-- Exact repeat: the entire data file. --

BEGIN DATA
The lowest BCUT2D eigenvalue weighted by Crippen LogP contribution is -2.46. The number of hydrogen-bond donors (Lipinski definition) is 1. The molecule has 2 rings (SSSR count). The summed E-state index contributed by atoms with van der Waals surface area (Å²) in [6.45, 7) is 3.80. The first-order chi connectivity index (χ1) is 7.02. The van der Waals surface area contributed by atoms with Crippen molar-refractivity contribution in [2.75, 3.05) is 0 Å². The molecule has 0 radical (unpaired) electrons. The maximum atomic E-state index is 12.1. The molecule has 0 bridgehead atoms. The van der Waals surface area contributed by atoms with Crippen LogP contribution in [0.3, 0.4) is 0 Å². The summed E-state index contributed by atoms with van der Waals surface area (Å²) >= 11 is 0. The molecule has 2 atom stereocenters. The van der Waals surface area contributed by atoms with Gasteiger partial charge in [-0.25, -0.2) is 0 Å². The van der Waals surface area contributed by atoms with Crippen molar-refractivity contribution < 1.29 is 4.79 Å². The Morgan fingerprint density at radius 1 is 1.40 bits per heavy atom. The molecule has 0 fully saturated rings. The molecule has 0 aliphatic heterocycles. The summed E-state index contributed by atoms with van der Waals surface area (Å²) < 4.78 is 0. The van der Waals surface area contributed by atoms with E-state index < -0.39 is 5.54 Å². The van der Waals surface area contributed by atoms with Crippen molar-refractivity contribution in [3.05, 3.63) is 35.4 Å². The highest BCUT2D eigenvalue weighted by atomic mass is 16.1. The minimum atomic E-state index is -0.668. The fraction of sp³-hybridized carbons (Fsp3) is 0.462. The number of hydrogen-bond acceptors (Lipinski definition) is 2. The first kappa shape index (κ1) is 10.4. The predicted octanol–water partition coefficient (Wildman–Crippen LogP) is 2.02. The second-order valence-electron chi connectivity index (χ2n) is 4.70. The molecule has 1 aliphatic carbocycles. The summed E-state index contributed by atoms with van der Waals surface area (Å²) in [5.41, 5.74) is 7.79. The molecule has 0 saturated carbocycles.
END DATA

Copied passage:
The lowest BCUT2D eigenvalue weighted by Crippen LogP contribution is -2.46. The number of hydrogen-bond donors (Lipinski definition) is 1. The molecule has 2 rings (SSSR count). The summed E-state index contributed by atoms with van der Waals surface area (Å²) in [6.45, 7) is 3.80. The first-order chi connectivity index (χ1) is 7.02. The van der Waals surface area contributed by atoms with Crippen molar-refractivity contribution in [2.75, 3.05) is 0 Å². The molecule has 0 radical (unpaired) electrons. The maximum atomic E-state index is 12.1. The molecule has 0 bridgehead atoms. The van der Waals surface area contributed by atoms with Crippen LogP contribution in [0.3, 0.4) is 0 Å². The summed E-state index contributed by atoms with van der Waals surface area (Å²) >= 11 is 0. The molecule has 2 atom stereocenters. The van der Waals surface area contributed by atoms with Gasteiger partial charge in [-0.25, -0.2) is 0 Å². The van der Waals surface area contributed by atoms with Crippen molar-refractivity contribution < 1.29 is 4.79 Å². The Morgan fingerprint density at radius 1 is 1.40 bits per heavy atom. The molecule has 0 fully saturated rings. The molecule has 0 aliphatic heterocycles. The summed E-state index contributed by atoms with van der Waals surface area (Å²) < 4.78 is 0. The van der Waals surface area contributed by atoms with E-state index < -0.39 is 5.54 Å². The van der Waals surface area contributed by atoms with Crippen molar-refractivity contribution in [3.05, 3.63) is 35.4 Å². The highest BCUT2D eigenvalue weighted by atomic mass is 16.1. The minimum atomic E-state index is -0.668. The fraction of sp³-hybridized carbons (Fsp3) is 0.462. The number of hydrogen-bond acceptors (Lipinski definition) is 2. The first kappa shape index (κ1) is 10.4. The predicted octanol–water partition coefficient (Wildman–Crippen LogP) is 2.02. The second-order valence-electron chi connectivity index (χ2n) is 4.70. The molecule has 1 aliphatic carbocycles. The summed E-state index contributed by atoms with van der Waals surface area (Å²) in [5.41, 5.74) is 7.79. The molecule has 0 saturated carbocycles.